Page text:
The Telegraph
Tuesday , March 4 , 2014
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More than board exam, a true test of life
Muscles fail, not his will

Seventeen-year-old Hafiz Ahmed stepped out of his home for the first time in two years wearing his school uniform: to write the ICSE exam on Monday.

The student of Seventh Day Adventist School, who suffers from muscular dystrophy, had not attended a single class for the past two years because it was physically impossible for him to negotiate the ramshackle staircase to his fourth-floor house in Rammohan Bera Lane in Park Circus.

His biggest concern on Monday was to reach the Park Street school to write the board exam.

“I was nervous. Will I be able to travel the distance? The exam was a secondary concern. I have to get there first… to write,” he said after completing his first paper.

This genetic disease makes a person’s muscular mass irregular in thickness. The muscles become weak and hamper locomotion.

Hafiz can’t uncap his pen but that didn’t stop him from completing his English paper right on time, without help.

At 9am, attendants of an ambulance put him on a chair and brought him down the family’s rented house. He was stretchered into the van and taken to the exam hall.

“It is difficult to make him sit without support in a four-wheeler. Even a little road bump can make him fall,” said mother Ismat who accompanied him in the ambulance while his father followed on a bike.

“There are so many new buildings,” he told his mother, marvelling at the changes the city has undergone while he was confined to his home. His window to the outside world has been the one in his room and the television set.

Hafiz was diagnosed with muscular dystrophy when he was two. The disease is detected in childhood and adolescence.

He could attend classes in school till Class VII but gradually the disease started taking its toll. He lost the ability to walk and had to be carried around. Still he was determined to continue his studies and the school allowed him to write his exams from home.

Mother Ismat would fetch him class notes from teachers and friends. Hafiz tackled the tests from his bed while a teacher from the school kept vigil.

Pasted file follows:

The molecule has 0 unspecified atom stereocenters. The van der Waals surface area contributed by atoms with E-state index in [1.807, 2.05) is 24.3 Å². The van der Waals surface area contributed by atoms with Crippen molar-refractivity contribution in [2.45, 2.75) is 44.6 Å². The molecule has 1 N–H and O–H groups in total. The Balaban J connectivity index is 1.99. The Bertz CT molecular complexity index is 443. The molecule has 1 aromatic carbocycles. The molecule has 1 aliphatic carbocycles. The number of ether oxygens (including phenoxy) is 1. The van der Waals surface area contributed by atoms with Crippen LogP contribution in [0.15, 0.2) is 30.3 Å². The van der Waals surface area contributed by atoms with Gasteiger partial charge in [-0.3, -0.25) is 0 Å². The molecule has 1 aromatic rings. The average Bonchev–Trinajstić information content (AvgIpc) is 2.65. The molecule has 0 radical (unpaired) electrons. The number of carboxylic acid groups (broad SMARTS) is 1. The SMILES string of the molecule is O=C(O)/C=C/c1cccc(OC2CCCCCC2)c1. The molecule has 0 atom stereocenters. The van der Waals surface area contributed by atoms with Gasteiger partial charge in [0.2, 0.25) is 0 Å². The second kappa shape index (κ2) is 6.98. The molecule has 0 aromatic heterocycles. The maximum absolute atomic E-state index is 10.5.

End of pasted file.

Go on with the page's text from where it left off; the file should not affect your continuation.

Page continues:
He had requested the school to allow him to write his board exams from home but the council shot it down. Instead, it gave him permission to write from a hospital.

“Hospital stay costs a lot of money… he would have to be admitted for over a fortnight in a cabin. That’s beyond our means. So we decided to bring him to school for his exams,” Ismat said.

The family feared for Hafiz: what if the journey worsens his condition? To clear all doubts, Ismat consulted his doctor and returned with good news. If the school is not far, he can make the trip.

The next step was to take him to his maternal grandmother’s first-floor flat in Picnic Garden after the first exam. The building has an elevator, a big boon for the kid. He will be staying there until the exams are over.

He reached school at 10am and sat on a chair for three hours, a Herculean task for the young hero.

The school had made arrangements for him to write his papers in a separate room, principal Ashok K. Gill said.

Headmaster Rajveer Singh said: “Every child has the right to education and we tried to help him with that.”

Hafiz ignored the pain and sipped only a bit of water during his marathon effort, lest he need to use the washroom. “He can’t go on his own. Someone would have to carry him and he didn’t want to trouble anyone in school,” Ismat said.

“Muscular dystrophy mostly affects shoulder and hip muscles. It’s a progressive disease and is usually diagnosed by muscle biopsy and electromyography. One needs various enzymatic studies in the biopsies and to look for degeneration of muscle cells,” said neurosurgeon L.N. Tripathi.